Mar­i­juana candy given a new look to avoid con­fu­sion

Daily Local News (West Chester, PA) - - OBITUARIES - By Kris­ten Wy­att

DEN­VER >> Won­der­ing if that brownie con­tains pot? Colorado has you cov­ered.

A re­quire­ment that ed­i­ble mar­i­juana prod­ucts come with a di­a­mond-shaped stamp and the let­ters T-HC — not just on the pack­ag­ing but on the brown­ies, can­dies and other ed­i­bles them­selves — takes ef­fect Satur­day.

The rule ref­er­enc­ing mar­i­juana’s psy­choac­tive in­gre­di­ent was added af­ter com­plaints that the treats look too much their non-in­tox­i­cat­ing coun­ter­parts. It is the first such re­quire­ment in any legal weed state.

Colorado’s new “uni­ver­sal sym­bol” for foods that con­tain mar­i­juana is de­signed to give the treats a dis­tinct look even af­ter they’re out of the pack­ag­ing. In other words, a pot cookie being passed around a high school cafe­te­ria no longer will look so in­no­cent, giv­ing par­ents a way to iden­tify mar­i­juana ed­i­bles with­out smelling or tast­ing them.

The stamp­ing re­quire­ment comes in ad­di­tion to ex­haus­tive la­bel­ing and pack­ag­ing rules that in­clude child­proof zip­pers and lids, along with warn­ings that the prod­uct should be kept away from chil­dren and not eaten be­fore driv­ing or while preg­nant or nurs­ing.

“We want to en­sure that peo­ple gen­uinely know the dif­fer­ence be­tween a Duncan Hines brownie and a mar­i­juana brownie, just by look­ing at it,” said state Rep. Jonathan Singer, a Demo­crat who spon­sored the law re­quir­ing stamped ed­i­bles.

There are no num­bers in Colorado or any mar­i­juana state on how many chil­dren or adults ac­ci­den­tally eat pot. But a 2016 study trac­ing ad­mis­sions at Chil­dren’s Hospi­tal Colorado just out­side Den­ver found that more kids were treated for ac­ci­den­tal pot in­ges­tion af­ter le­gal­iza­tion, from 1.2 per 100,000 pop­u­la­tion two years prior to le­gal­iza­tion to 2.3 per 100,000 pop­u­la­tion two years af­ter le­gal­iza­tion.

Mar­i­juana in­ges­tions re­mained rel­a­tively rare, though, with the hospi­tal re­port­ing 81 chil­dren treated for ac­ci­den­tal pot in­ges­tion be­tween 2009 and 2015. Au­thors noted that “poor child su­per­vi­sion or prod­uct stor­age” was present in about a third of those cases.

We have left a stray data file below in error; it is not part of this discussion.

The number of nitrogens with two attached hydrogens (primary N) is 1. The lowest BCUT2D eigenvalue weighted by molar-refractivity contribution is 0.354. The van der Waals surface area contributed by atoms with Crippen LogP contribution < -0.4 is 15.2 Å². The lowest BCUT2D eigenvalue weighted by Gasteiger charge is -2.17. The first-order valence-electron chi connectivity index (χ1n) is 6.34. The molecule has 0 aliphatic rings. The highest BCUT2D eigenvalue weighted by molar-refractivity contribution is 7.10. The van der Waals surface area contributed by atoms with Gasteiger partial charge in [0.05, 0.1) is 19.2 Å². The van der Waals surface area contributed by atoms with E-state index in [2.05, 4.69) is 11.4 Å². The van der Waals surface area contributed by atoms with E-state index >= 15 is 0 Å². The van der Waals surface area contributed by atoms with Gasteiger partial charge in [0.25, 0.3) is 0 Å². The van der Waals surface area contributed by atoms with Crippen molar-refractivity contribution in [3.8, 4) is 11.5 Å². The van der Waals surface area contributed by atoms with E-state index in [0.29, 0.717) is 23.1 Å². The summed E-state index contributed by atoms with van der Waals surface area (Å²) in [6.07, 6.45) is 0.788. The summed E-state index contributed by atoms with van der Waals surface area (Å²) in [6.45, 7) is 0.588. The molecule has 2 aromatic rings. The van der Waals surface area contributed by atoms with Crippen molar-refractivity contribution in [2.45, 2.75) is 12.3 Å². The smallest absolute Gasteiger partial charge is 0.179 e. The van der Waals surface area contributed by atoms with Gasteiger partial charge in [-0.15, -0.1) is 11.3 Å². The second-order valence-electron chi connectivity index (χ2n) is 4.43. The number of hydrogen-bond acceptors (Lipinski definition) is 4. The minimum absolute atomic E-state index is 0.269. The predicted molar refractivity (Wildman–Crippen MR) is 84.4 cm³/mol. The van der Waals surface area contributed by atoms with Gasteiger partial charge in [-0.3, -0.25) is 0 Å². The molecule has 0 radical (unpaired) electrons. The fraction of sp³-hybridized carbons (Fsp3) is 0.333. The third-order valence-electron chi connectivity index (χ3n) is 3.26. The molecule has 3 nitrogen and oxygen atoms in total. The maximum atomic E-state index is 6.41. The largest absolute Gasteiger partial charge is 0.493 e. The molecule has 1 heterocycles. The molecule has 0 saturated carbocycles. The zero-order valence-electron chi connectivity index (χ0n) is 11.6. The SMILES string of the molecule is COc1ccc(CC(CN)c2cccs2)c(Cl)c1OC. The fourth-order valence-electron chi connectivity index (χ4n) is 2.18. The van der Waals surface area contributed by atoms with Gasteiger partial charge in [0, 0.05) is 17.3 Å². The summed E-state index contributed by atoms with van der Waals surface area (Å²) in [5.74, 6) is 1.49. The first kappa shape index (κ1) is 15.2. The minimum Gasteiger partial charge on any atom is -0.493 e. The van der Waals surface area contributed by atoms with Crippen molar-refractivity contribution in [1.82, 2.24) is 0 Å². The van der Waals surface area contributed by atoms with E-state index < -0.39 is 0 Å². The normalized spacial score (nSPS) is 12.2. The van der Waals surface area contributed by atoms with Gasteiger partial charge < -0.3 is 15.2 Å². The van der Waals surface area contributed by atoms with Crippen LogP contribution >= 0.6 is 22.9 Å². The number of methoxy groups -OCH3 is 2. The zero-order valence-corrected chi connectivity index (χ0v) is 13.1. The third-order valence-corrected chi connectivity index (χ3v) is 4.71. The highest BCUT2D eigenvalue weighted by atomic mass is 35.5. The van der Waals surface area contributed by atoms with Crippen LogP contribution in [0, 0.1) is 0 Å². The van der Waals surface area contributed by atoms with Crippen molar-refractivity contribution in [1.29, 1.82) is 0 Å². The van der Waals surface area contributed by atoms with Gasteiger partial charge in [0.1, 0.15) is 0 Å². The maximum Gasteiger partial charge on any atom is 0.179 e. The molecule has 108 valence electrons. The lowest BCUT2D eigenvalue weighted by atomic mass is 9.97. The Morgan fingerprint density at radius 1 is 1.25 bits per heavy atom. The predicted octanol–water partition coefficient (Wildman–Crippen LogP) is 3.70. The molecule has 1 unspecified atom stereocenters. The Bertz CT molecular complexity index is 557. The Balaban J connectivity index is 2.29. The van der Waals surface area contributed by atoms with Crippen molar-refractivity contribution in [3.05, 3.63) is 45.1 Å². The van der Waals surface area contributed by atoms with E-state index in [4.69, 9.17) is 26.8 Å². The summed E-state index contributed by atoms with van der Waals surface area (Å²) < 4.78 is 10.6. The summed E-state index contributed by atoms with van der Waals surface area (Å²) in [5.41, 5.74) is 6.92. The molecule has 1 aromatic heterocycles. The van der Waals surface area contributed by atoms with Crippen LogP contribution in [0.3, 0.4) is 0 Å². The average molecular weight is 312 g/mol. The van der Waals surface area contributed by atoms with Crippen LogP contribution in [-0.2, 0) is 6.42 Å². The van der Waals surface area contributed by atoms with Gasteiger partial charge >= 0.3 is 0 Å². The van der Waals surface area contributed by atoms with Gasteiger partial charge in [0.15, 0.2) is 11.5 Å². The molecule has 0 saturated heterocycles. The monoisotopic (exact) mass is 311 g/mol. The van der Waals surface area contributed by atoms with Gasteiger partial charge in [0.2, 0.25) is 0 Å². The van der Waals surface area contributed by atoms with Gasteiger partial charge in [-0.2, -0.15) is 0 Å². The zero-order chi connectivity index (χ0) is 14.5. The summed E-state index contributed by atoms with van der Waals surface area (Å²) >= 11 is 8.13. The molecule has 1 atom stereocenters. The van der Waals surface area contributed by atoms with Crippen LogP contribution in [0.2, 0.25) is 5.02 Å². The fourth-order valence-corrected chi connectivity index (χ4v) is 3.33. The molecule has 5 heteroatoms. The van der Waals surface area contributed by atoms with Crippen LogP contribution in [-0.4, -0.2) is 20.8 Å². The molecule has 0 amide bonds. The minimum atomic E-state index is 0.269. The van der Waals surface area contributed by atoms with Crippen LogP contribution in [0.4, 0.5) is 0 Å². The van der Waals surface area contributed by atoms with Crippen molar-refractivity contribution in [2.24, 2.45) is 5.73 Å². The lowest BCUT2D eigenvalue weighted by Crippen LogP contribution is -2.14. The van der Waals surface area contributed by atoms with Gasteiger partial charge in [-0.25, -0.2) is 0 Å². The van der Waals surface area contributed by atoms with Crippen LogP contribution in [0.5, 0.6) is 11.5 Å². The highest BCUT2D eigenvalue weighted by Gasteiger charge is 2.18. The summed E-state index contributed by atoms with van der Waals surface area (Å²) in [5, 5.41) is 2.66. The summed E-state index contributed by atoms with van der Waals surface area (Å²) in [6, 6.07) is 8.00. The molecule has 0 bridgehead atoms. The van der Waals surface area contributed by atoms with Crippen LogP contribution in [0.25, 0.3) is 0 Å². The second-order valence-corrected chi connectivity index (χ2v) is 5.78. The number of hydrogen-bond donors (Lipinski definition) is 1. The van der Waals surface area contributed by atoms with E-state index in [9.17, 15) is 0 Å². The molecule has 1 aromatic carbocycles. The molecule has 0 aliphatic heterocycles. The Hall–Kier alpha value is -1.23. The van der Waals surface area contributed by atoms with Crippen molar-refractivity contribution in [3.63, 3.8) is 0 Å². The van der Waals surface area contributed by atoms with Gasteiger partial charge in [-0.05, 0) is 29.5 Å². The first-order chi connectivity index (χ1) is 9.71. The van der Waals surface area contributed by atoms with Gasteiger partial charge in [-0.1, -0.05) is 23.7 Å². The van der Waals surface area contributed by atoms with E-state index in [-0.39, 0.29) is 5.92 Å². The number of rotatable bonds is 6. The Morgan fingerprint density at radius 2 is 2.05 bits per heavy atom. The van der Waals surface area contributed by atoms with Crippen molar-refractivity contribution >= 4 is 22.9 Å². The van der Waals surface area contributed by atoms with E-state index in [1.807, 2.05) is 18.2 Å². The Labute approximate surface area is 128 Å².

Still, re­ported ac­ci­den­tal in­ges­tions caught law­mak­ers’ at­ten­tion. The law was passed more than a year ago but is just now tak­ing ef­fect be­cause of dif­fi­cul­ties im­ple­ment­ing it. None of the other legal weed states has con­sid­ered a uni­ver­sal sym­bol re­quire­ment for mar­i­juana prod­ucts them­selves, as op­posed to the pack­ag­ing.

Can­dies and baked goods may be sim­ple to stamp, but the la­bel re­quire­ment gets a lot trick­ier for bulk items such as granola, or mar­i­juana-in­fused so­das or pow­ders that can be dis­solved in wa­ter. The state ul­ti­mately settled on new pack­ag­ing rules for those im­pos­si­bleto-stamp items, re­quir­ing that so­das come in small sin­gle-serve bot­tles, for ex­am­ple.

Colorado also re­quires that ed­i­ble pack­ages con­tain the phrase, “Keep out of reach of chil­dren.”

At BlueKudu, which makes mar­i­juana-in­fused choco­lates, owners had to buy new molds for a line of candy bars that in­clude fla­vors like mint choco­late, tof­fee al­mond and cof­fee crunch.

Com­pany founder An­drew Schrot said that when he started his com­pany in 2011 for med­i­cal mar­i­juana cus­tomers, his pot treats looked like any other choco­late bars. But he said the switch to a recre­ational mar­ket in which new mar­i­juana users were try­ing his prod­ucts ne­ces­si­tated change.

“This is not your nor­mal choco­late bar. There’s some­thing dif­fer­ent about it. You can tell just from look­ing at it,” Schrot said.

Colorado’s mar­i­juana in­dus­try ini­tially was hes­i­tant about the change, point­ing out in reg­u­la­tory meet­ings that al­co­hol mak­ers aren’t re­quired to dye their drinks funny col­ors to make sure par­ents don’t let kids get ahold of the booze.

“Some of the in­dus­try ex­pec­ta­tion was, ‘Let’s keep it on the par­ents and the users in keep­ing it away from chil­dren or peo­ple who shouldn’t use it,’” Schrot said. “But you know, some­times mis­takes hap­pen. You turn your back and a prod­uct is left out.”

Colorado has no es­ti­mate of how many ac­ci­den­tal in­ges­tions might be avoided by the stamp­ing. Start­ing next year, the state also will ban any ed­i­ble mar­i­juana prod­ucts in the shape of a fruit, an­i­mal or hu­man — in ad­di­tion to ex­ist­ing bans on the use of car­toon char­ac­ters on pack­ages or other im­ages deemed at­trac­tive to kids.

“It’s re­ally a step in en­hanc­ing pub­lic safety and mak­ing sure that mar­i­juana is out of the hands of chil­dren,” said Ron Kam­merzell, head of en­force­ment for the state Mar­i­juana En­force­ment Divi­sion.


Candy bars wrapped in new pack­ag­ing to in­di­cate that the prod­ucts con­tain mar­i­juana are shown in the kitchen of BlueKudu candy in the his­toric Five Points District of Den­ver.


Candy bars marked with Colorado’s new re­quired di­a­mond­shaped stamp not­ing that the prod­uct con­tains mar­i­juana are shown in the kitchen of BlueKudu candy in the his­toric Five Points District of Den­ver. State of­fi­cials re­quire the stamp to be put di­rectly on ed­i­bles af­ter com­plaints that the treats look too much like their non-in­tox­i­cat­ing coun­ter­parts.

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